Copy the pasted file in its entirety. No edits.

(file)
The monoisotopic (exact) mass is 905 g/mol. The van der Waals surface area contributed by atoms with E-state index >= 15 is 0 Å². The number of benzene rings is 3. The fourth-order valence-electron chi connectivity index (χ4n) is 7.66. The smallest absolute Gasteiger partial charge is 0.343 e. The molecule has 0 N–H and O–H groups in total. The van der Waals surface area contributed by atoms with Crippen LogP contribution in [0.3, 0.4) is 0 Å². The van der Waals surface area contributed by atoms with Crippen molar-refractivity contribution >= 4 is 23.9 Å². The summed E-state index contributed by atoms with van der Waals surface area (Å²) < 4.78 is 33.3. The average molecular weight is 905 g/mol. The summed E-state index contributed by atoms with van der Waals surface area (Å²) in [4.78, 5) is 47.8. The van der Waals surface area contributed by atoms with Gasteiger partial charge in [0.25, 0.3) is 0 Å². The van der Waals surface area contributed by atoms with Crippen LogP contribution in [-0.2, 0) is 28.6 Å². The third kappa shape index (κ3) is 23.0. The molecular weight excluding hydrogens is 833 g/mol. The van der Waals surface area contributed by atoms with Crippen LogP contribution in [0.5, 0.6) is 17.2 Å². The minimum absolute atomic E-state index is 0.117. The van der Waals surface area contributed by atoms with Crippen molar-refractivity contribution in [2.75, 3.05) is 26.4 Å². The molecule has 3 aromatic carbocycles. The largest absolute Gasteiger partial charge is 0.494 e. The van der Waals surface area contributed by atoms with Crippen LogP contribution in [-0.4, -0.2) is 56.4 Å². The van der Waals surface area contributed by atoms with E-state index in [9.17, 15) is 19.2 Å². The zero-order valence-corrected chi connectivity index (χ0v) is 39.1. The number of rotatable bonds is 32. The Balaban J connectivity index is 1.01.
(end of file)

The monoisotopic (exact) mass is 905 g/mol. The van der Waals surface area contributed by atoms with E-state index >= 15 is 0 Å². The number of benzene rings is 3. The fourth-order valence-electron chi connectivity index (χ4n) is 7.66. The smallest absolute Gasteiger partial charge is 0.343 e. The molecule has 0 N–H and O–H groups in total. The van der Waals surface area contributed by atoms with Crippen LogP contribution in [0.3, 0.4) is 0 Å². The van der Waals surface area contributed by atoms with Crippen molar-refractivity contribution >= 4 is 23.9 Å². The summed E-state index contributed by atoms with van der Waals surface area (Å²) < 4.78 is 33.3. The average molecular weight is 905 g/mol. The summed E-state index contributed by atoms with van der Waals surface area (Å²) in [4.78, 5) is 47.8. The van der Waals surface area contributed by atoms with Gasteiger partial charge in [0.25, 0.3) is 0 Å². The van der Waals surface area contributed by atoms with Crippen LogP contribution in [-0.2, 0) is 28.6 Å². The third kappa shape index (κ3) is 23.0. The molecular weight excluding hydrogens is 833 g/mol. The van der Waals surface area contributed by atoms with Crippen LogP contribution in [0.5, 0.6) is 17.2 Å². The minimum absolute atomic E-state index is 0.117. The van der Waals surface area contributed by atoms with Crippen molar-refractivity contribution in [2.75, 3.05) is 26.4 Å². The molecule has 3 aromatic carbocycles. The largest absolute Gasteiger partial charge is 0.494 e. The van der Waals surface area contributed by atoms with Crippen LogP contribution in [-0.4, -0.2) is 56.4 Å². The van der Waals surface area contributed by atoms with E-state index in [9.17, 15) is 19.2 Å². The zero-order valence-corrected chi connectivity index (χ0v) is 39.1. The number of rotatable bonds is 32. The Balaban J connectivity index is 1.01.